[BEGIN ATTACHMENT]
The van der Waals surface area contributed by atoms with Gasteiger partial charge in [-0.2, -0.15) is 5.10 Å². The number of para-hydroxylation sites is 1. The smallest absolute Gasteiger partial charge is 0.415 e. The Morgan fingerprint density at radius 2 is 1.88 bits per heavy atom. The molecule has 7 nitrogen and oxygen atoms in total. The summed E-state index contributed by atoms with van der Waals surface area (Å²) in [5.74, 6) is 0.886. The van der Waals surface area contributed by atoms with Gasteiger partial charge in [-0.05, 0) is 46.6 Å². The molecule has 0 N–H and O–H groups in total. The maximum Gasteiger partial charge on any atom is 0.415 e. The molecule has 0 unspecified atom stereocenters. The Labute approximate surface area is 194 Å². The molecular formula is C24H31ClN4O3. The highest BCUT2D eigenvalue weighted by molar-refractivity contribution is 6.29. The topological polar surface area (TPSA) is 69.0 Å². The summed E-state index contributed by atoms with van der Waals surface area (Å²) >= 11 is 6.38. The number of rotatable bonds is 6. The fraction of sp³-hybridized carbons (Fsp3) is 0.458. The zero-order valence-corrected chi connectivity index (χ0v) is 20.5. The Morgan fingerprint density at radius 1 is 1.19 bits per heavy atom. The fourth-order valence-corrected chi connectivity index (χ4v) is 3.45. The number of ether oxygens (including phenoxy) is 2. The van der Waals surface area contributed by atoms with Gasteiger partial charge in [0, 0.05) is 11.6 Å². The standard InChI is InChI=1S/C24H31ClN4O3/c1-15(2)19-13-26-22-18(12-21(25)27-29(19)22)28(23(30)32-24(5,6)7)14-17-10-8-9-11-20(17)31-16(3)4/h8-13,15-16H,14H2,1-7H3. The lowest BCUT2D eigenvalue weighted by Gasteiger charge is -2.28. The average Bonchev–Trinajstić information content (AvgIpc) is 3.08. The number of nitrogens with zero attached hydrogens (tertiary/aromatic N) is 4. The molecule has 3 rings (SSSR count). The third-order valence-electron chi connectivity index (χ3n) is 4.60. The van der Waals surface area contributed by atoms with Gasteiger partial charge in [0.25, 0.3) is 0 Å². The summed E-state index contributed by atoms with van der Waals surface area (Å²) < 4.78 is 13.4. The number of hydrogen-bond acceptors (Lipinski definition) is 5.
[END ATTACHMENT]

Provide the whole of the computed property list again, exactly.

The van der Waals surface area contributed by atoms with Gasteiger partial charge in [-0.2, -0.15) is 5.10 Å². The number of para-hydroxylation sites is 1. The smallest absolute Gasteiger partial charge is 0.415 e. The Morgan fingerprint density at radius 2 is 1.88 bits per heavy atom. The molecule has 7 nitrogen and oxygen atoms in total. The summed E-state index contributed by atoms with van der Waals surface area (Å²) in [5.74, 6) is 0.886. The van der Waals surface area contributed by atoms with Gasteiger partial charge in [-0.05, 0) is 46.6 Å². The molecule has 0 N–H and O–H groups in total. The maximum Gasteiger partial charge on any atom is 0.415 e. The molecule has 0 unspecified atom stereocenters. The Labute approximate surface area is 194 Å². The molecular formula is C24H31ClN4O3. The highest BCUT2D eigenvalue weighted by molar-refractivity contribution is 6.29. The topological polar surface area (TPSA) is 69.0 Å². The summed E-state index contributed by atoms with van der Waals surface area (Å²) >= 11 is 6.38. The number of rotatable bonds is 6. The fraction of sp³-hybridized carbons (Fsp3) is 0.458. The zero-order valence-corrected chi connectivity index (χ0v) is 20.5. The Morgan fingerprint density at radius 1 is 1.19 bits per heavy atom. The fourth-order valence-corrected chi connectivity index (χ4v) is 3.45. The number of ether oxygens (including phenoxy) is 2. The van der Waals surface area contributed by atoms with Gasteiger partial charge in [0, 0.05) is 11.6 Å². The standard InChI is InChI=1S/C24H31ClN4O3/c1-15(2)19-13-26-22-18(12-21(25)27-29(19)22)28(23(30)32-24(5,6)7)14-17-10-8-9-11-20(17)31-16(3)4/h8-13,15-16H,14H2,1-7H3. The lowest BCUT2D eigenvalue weighted by Gasteiger charge is -2.28. The average Bonchev–Trinajstić information content (AvgIpc) is 3.08. The number of nitrogens with zero attached hydrogens (tertiary/aromatic N) is 4. The molecule has 3 rings (SSSR count). The third-order valence-electron chi connectivity index (χ3n) is 4.60. The van der Waals surface area contributed by atoms with Gasteiger partial charge in [0.25, 0.3) is 0 Å². The summed E-state index contributed by atoms with van der Waals surface area (Å²) < 4.78 is 13.4. The number of hydrogen-bond acceptors (Lipinski definition) is 5.